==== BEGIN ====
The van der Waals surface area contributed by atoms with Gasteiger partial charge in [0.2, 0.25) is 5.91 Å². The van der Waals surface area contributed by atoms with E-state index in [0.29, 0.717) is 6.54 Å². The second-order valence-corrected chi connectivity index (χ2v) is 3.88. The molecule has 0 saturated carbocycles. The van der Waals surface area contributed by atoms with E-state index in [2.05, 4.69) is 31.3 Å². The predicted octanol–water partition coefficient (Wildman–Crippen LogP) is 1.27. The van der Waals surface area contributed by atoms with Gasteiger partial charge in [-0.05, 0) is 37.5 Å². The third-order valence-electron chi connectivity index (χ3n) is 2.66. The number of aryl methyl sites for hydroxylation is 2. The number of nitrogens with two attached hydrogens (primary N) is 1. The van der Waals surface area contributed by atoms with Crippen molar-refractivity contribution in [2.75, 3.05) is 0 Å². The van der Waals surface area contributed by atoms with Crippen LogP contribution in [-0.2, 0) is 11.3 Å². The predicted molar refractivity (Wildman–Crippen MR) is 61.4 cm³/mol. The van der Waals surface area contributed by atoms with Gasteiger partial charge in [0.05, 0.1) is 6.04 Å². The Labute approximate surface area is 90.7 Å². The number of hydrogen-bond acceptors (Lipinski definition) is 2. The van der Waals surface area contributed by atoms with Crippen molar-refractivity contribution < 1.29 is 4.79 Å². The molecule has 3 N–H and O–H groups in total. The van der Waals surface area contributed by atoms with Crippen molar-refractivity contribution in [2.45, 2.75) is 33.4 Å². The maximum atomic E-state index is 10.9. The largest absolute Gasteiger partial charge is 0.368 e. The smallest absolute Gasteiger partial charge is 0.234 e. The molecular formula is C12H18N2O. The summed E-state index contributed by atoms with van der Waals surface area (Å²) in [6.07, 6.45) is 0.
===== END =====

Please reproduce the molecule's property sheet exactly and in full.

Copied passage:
The van der Waals surface area contributed by atoms with Gasteiger partial charge in [0.2, 0.25) is 5.91 Å². The van der Waals surface area contributed by atoms with E-state index in [0.29, 0.717) is 6.54 Å². The second-order valence-corrected chi connectivity index (χ2v) is 3.88. The molecule has 0 saturated carbocycles. The van der Waals surface area contributed by atoms with E-state index in [2.05, 4.69) is 31.3 Å². The predicted octanol–water partition coefficient (Wildman–Crippen LogP) is 1.27. The van der Waals surface area contributed by atoms with Gasteiger partial charge in [-0.05, 0) is 37.5 Å². The third-order valence-electron chi connectivity index (χ3n) is 2.66. The number of aryl methyl sites for hydroxylation is 2. The number of nitrogens with two attached hydrogens (primary N) is 1. The van der Waals surface area contributed by atoms with Crippen molar-refractivity contribution in [2.75, 3.05) is 0 Å². The van der Waals surface area contributed by atoms with Crippen LogP contribution in [-0.2, 0) is 11.3 Å². The predicted molar refractivity (Wildman–Crippen MR) is 61.4 cm³/mol. The van der Waals surface area contributed by atoms with Gasteiger partial charge in [0.05, 0.1) is 6.04 Å². The Labute approximate surface area is 90.7 Å². The number of hydrogen-bond acceptors (Lipinski definition) is 2. The van der Waals surface area contributed by atoms with Crippen molar-refractivity contribution < 1.29 is 4.79 Å². The molecule has 3 N–H and O–H groups in total. The van der Waals surface area contributed by atoms with Crippen molar-refractivity contribution in [2.45, 2.75) is 33.4 Å². The maximum atomic E-state index is 10.9. The largest absolute Gasteiger partial charge is 0.368 e. The smallest absolute Gasteiger partial charge is 0.234 e. The molecular formula is C12H18N2O. The summed E-state index contributed by atoms with van der Waals surface area (Å²) in [6.07, 6.45) is 0.